Prior art could be used to exhibit contrast or distinguish a great innovation from an
existing one, or the illustrations can depict the improved section of the new invention
with enough of the old invention to indicate the relationship if the new invention is an
improvement to an existing one.
The inventiveness of a mechanical invention are often determined by fixing problem-solution statement and compare it with the prevailing art and make a claim strategy.
Placing an innovation in its intended setting can make it easier to understand, and the
drawings themselves can be organized to aid readers in understanding the creation. It's
also possible to use plan or raised perspectives, isometric views, and sectional views.
The draftsperson's advice for refining the designs and portraying the invention will be
more valuable the more complex and difficult to characterize the invention is. If the
applicant creates the drawings before the patent application is finished, he or she can
save time by basing the comprehensive description on the order of the drawings.
Unlike utility patents, design patent applications rely entirely on illustrations. The
illustrations in DPA (Design Patent Applications) constitute the full visual exposure of
the claim, according to USPTO standards, and "the drawing disclosure is the most
significant portion of the claim. Nothing about the invention intended to be protected is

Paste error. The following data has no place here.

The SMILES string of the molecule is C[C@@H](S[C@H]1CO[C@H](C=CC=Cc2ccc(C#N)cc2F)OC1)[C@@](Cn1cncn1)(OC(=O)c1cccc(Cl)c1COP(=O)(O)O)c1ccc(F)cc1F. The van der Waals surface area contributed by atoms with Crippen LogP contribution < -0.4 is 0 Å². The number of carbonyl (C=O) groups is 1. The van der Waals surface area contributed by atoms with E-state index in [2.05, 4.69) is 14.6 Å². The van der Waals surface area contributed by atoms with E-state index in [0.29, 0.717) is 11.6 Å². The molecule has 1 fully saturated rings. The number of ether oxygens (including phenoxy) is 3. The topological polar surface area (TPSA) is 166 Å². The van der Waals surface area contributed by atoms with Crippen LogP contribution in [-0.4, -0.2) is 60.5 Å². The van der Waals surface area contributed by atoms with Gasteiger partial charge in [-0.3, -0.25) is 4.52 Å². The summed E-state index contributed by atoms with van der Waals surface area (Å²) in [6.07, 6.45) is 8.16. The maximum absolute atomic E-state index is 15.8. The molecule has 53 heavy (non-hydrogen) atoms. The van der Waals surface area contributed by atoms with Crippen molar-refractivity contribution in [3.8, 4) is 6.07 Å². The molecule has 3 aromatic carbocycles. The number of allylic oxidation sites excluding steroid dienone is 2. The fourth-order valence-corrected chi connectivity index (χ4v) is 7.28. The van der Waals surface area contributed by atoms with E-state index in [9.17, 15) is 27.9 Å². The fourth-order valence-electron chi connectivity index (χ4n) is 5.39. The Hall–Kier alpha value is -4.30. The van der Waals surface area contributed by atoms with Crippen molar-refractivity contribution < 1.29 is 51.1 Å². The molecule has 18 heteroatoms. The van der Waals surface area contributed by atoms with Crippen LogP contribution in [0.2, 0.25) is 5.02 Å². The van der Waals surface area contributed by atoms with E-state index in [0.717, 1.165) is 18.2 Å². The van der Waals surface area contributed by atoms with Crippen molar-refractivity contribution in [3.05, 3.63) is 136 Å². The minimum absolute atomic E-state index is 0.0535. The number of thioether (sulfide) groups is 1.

left to speculation" in well-executed illustrations.
In their recommendations, most countries have comparable restrictions. The USPTO,
on the other hand, mandates that all surfaces of drawings be shaded properly and
adequately: "Shading which clearly shows the character and contour of all surfaces of
any three-dimensional feature of the design." Because they do not feature shading or
broken lines, USPTO design drawings are more artistic than those of most other
countries, which resemble engineering or technical drawings (but without the
dimensions). Underneath the PCT, conceptual designs with surface shading and broken
lines are permitted.
In most nations, a variety of perspectives in black-and-white simple lines are required to
adequately reveal the innovation. If line art is not an option, pictures can generally be
sent instead. If pictures are not permitted and an entrant is required to submit standard
black-and-white designs, the claimant will not be permitted to fix any discrepancies in
the illustrations after they have been filed, unless it is possible to do so without
contributing new information. When replacing figures, nothing can be taken away or
added. An inadequate or badly produced design may result in a critically deficient
disclosure that cannot obtain a patent, according to the USPTO.
It can be difficult to create images or drawings for design patents that reflect exact
views. For example, each photograph or graphic may only show one side of the
innovation. Each photograph or illustration of a simple cube, for example, should show
only one side — not the side and a bit of the top or another side. Any distortion in
photographs must be addressed when utilizing them as a reference for drawings.
Have any further queries? Drop an email to email@example.com, our patent expert will reach out to you soon
Related Links :
1.The Importance of Patent Drawings for Low-Tech Products
2. What patent should we apply A Design or Utility Patent? And how is Design Patent different from Utility Patent?
3. What can Patent Attorneys do in COVID-19 Pandemic disruption on the patent filing?